This article explores how identity is self-managed in professional services firms, illustrated by the Big Four audit firms. We examine both identification and distancing processes with several identity attributes of professionalism, viewed here as outcomes of technologies of the self. We argue that the ambivalence inherent in these attributes enables auditors to more or less cynically distance themselves from the regulatory structures of their environment, forming jouissance with rules and regulation. The study, empirical in nature, contributes to an understanding of the mutual constitution of power and identity in the area of employee resistance to organizational control. As distancing from the organizational culture and the professional ideology appears to be more symbolic of individual agency than truly harmful, we conclude that jouissance may potentially enhance the firms' performance in the short term. Yet, prolonged cynical attitudes may transform professionals into 'compliant' employees, who may not be inclined to challenge issues that can have negative consequences for the firm/profession and/or the public. Copyright © 2006 The Tavistock Institute® SAGE Publications.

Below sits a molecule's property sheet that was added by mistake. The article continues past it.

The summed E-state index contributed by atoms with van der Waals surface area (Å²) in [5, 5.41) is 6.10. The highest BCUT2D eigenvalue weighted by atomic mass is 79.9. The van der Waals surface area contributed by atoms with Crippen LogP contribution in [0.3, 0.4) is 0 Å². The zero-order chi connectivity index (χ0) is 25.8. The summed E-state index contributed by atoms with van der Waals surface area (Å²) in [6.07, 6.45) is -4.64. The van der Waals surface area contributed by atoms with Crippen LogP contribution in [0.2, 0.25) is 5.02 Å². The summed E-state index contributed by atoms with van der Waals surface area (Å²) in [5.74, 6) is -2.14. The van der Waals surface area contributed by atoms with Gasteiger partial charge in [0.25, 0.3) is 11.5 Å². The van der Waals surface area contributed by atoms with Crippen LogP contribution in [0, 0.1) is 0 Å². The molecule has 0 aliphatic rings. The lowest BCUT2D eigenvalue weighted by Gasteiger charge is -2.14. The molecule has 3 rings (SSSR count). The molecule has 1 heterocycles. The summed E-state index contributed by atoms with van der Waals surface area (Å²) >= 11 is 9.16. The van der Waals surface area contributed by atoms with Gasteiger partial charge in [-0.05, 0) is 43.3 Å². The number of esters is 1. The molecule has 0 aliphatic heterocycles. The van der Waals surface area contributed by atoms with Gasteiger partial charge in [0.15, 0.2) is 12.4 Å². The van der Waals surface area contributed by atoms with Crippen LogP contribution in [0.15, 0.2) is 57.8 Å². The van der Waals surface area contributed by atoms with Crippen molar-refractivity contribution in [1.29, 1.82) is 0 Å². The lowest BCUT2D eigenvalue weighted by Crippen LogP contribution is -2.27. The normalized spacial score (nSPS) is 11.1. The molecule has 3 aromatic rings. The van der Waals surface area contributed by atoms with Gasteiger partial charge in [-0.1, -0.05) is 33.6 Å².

|Number of pages||36|
|Publication status||Published - Oct 2006|
- Audit firms
- Organizational (mis)behaviour
- Professional identity